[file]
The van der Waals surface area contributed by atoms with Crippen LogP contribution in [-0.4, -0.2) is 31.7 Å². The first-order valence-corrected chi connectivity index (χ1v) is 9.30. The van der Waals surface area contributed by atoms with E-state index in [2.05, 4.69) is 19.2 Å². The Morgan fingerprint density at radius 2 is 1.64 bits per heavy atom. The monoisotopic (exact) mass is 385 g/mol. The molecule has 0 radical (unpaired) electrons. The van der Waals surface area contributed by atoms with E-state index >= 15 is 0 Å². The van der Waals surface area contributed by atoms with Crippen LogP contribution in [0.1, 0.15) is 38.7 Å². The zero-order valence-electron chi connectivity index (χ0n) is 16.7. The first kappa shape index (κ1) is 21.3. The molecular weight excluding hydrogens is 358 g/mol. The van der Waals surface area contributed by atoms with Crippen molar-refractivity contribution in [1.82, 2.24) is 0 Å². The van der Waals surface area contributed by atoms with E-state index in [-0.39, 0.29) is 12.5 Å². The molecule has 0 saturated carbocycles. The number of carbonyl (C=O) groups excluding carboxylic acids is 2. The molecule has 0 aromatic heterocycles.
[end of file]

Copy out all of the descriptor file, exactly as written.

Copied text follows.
The van der Waals surface area contributed by atoms with Crippen LogP contribution in [-0.4, -0.2) is 31.7 Å². The first-order valence-corrected chi connectivity index (χ1v) is 9.30. The van der Waals surface area contributed by atoms with E-state index in [2.05, 4.69) is 19.2 Å². The Morgan fingerprint density at radius 2 is 1.64 bits per heavy atom. The monoisotopic (exact) mass is 385 g/mol. The molecule has 0 radical (unpaired) electrons. The van der Waals surface area contributed by atoms with E-state index >= 15 is 0 Å². The van der Waals surface area contributed by atoms with Crippen LogP contribution in [0.1, 0.15) is 38.7 Å². The zero-order valence-electron chi connectivity index (χ0n) is 16.7. The first kappa shape index (κ1) is 21.3. The molecular weight excluding hydrogens is 358 g/mol. The van der Waals surface area contributed by atoms with Crippen molar-refractivity contribution in [1.82, 2.24) is 0 Å². The van der Waals surface area contributed by atoms with E-state index in [-0.39, 0.29) is 12.5 Å². The molecule has 0 saturated carbocycles. The number of carbonyl (C=O) groups excluding carboxylic acids is 2. The molecule has 0 aromatic heterocycles.